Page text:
He said there was underage drinking taking place at the party and police handed out summonses to more than a dozen people.
Four tenants of the house — Paul M. Szamosszegi, 22, of Wayne, Jake A. Fredrick, 20, of Riverdale, Colton L. Strano, 18, of Westfield, and Jie Li, 24, of Ocean Township — were charged with providing alcoholic beverages to persons underage, and issued summonses for violating the township noise ordinance, police said.
Fredrick and Strano also were given summonses for violating a township ordinance that prohibits the consumption of alcoholic beverages on private property while under the legal age, said Peters.
Police said they also issued the same summonses to more than a dozen other party guests, most of whom were Monmouth University students. Police identified those guests as…
Probably this is like the scoop of the decade. But, seriously, I would like someone to explain to me why A.) The Asbury Park Press is wasting space reporting on a party, that was broken up, where all the violators were released, and B.) The cops even bother. I’m a big believer that if you have a law on the books, that you have no intention of evenly enforcing, you ought to get rid of it. Since clearly cops have no intention of seriously enforcing underage drinking laws, they’re making a mockery of the system by unseriously enforcing them. You scare the hell out of some teenagers for doing something they had no reason to expect they’d get in trouble for, and this is…justice?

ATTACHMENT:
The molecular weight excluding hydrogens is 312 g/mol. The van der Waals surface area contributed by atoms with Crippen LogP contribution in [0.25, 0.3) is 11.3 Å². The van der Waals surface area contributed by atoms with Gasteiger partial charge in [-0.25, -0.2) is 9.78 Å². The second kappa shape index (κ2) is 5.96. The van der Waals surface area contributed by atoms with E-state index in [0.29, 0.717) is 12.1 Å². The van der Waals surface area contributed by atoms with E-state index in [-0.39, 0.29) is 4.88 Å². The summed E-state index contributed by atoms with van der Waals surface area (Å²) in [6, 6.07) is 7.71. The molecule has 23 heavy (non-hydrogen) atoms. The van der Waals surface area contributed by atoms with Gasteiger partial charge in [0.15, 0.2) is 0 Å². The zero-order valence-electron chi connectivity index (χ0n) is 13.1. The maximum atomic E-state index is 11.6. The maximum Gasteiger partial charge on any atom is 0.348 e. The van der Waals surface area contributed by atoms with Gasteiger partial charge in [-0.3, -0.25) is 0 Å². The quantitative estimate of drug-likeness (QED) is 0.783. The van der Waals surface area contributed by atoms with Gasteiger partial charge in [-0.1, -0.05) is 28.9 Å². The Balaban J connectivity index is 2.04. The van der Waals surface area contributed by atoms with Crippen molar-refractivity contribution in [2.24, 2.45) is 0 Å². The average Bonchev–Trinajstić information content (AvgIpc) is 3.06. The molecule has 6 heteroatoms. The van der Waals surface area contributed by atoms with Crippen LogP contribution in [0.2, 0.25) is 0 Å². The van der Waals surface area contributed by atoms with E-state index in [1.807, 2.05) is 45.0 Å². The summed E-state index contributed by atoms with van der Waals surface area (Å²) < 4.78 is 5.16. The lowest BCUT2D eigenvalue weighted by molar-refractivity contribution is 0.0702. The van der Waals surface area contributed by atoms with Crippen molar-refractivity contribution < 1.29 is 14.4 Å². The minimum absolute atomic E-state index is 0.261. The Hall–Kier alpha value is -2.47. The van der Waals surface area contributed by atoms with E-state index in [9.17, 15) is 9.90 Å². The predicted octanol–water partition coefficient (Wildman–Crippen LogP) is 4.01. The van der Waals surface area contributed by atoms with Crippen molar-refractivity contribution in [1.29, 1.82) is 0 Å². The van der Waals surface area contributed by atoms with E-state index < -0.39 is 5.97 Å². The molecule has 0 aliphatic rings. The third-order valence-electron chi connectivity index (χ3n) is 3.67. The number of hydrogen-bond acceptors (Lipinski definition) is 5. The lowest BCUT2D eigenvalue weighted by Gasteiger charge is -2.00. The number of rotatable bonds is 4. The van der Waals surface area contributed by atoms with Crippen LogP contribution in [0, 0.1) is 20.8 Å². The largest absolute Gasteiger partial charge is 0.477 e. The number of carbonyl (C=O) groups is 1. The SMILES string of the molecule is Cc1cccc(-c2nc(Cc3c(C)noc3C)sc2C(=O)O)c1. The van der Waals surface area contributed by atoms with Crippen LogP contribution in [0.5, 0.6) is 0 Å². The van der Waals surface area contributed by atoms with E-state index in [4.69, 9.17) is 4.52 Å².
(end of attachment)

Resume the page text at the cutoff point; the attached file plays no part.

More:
Eh, I’m not buying it. I remember reading, in a Teddy Roosevelt biography, about a law that prohibited the operation of liquor stores on Sundays. But, it was one of those wink and nod situations. When Teddy became police commissioner, both the winking and the nodding were gone. He enforced that law and, not too long afterwards, New Yorkers decided they weren’t so keen on pious dryness after all. I think that’s the right way to go about it. Enforce the law and, if it’s an unjust law, eventually someone will complain and it’ll be replaced. It’s an insult to the Democratic process when you have these meaningless one off busts, to enforce a law no one takes seriously.
Have you ever wondered why you remember certain things and forget others? Like for instance, why can you remember the face of your sixth grade teacher but not, sometimes, a single thing you learned that year? Also, how does it relate to intelligence? Why don’t some people with seemingly great memories perform better in school, or test better? How about the opposite? It’s always seemed like a strange process to me with a bunch of unanswered questions.
I wonder because I recently had an interesting conversation that dealt with a lot of this. A friend was telling me about his reading habits; he’s into philosophy stuff right now. And as we talked, I realized that, even though I’d read some of it before, I couldn’t remember any specific ideas. And then I realized that, as a general rule, I don’t remember any specific ideas very well. Not to attribute them to someone anyway. I just assimilate them into my storehouse of knowledge and, sooner or later, they come out in my writing.